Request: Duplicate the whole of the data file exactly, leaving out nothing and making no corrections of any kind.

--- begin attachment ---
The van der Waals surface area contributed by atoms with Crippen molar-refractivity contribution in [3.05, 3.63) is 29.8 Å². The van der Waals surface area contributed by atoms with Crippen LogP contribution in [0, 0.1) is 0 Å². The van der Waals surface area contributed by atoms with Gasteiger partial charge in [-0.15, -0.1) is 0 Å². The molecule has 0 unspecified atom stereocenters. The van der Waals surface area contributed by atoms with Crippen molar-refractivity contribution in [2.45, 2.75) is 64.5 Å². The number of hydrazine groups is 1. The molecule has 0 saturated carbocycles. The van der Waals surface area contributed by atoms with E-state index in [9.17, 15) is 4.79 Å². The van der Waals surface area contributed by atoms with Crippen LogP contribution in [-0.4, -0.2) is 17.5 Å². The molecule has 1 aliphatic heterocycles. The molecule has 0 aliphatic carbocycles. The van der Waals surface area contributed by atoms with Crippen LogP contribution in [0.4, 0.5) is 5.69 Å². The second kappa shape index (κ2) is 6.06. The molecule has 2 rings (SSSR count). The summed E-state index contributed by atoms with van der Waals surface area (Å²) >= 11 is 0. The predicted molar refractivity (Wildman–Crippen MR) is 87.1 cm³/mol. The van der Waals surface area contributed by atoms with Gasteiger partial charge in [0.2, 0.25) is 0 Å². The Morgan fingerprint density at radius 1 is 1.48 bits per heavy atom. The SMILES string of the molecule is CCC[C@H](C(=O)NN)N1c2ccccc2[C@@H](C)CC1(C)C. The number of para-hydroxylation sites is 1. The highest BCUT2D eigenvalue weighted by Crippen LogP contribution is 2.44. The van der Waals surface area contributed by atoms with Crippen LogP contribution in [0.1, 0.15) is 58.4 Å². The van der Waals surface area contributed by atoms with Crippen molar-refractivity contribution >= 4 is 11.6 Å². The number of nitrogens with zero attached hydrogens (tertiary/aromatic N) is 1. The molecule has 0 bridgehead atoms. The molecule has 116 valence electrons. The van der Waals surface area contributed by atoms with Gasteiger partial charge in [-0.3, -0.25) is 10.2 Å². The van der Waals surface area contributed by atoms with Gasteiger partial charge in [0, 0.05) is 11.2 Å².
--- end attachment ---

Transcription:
The van der Waals surface area contributed by atoms with Crippen molar-refractivity contribution in [3.05, 3.63) is 29.8 Å². The van der Waals surface area contributed by atoms with Crippen LogP contribution in [0, 0.1) is 0 Å². The van der Waals surface area contributed by atoms with Gasteiger partial charge in [-0.15, -0.1) is 0 Å². The molecule has 0 unspecified atom stereocenters. The van der Waals surface area contributed by atoms with Crippen molar-refractivity contribution in [2.45, 2.75) is 64.5 Å². The number of hydrazine groups is 1. The molecule has 0 saturated carbocycles. The van der Waals surface area contributed by atoms with E-state index in [9.17, 15) is 4.79 Å². The van der Waals surface area contributed by atoms with Crippen LogP contribution in [-0.4, -0.2) is 17.5 Å². The molecule has 1 aliphatic heterocycles. The molecule has 0 aliphatic carbocycles. The van der Waals surface area contributed by atoms with Crippen LogP contribution in [0.4, 0.5) is 5.69 Å². The second kappa shape index (κ2) is 6.06. The molecule has 2 rings (SSSR count). The summed E-state index contributed by atoms with van der Waals surface area (Å²) >= 11 is 0. The predicted molar refractivity (Wildman–Crippen MR) is 87.1 cm³/mol. The van der Waals surface area contributed by atoms with Gasteiger partial charge in [0.2, 0.25) is 0 Å². The Morgan fingerprint density at radius 1 is 1.48 bits per heavy atom. The SMILES string of the molecule is CCC[C@H](C(=O)NN)N1c2ccccc2[C@@H](C)CC1(C)C. The number of para-hydroxylation sites is 1. The highest BCUT2D eigenvalue weighted by Crippen LogP contribution is 2.44. The van der Waals surface area contributed by atoms with Crippen LogP contribution in [0.1, 0.15) is 58.4 Å². The van der Waals surface area contributed by atoms with Crippen molar-refractivity contribution >= 4 is 11.6 Å². The number of nitrogens with zero attached hydrogens (tertiary/aromatic N) is 1. The molecule has 0 bridgehead atoms. The molecule has 116 valence electrons. The van der Waals surface area contributed by atoms with Gasteiger partial charge in [-0.3, -0.25) is 10.2 Å². The van der Waals surface area contributed by atoms with Gasteiger partial charge in [0, 0.05) is 11.2 Å².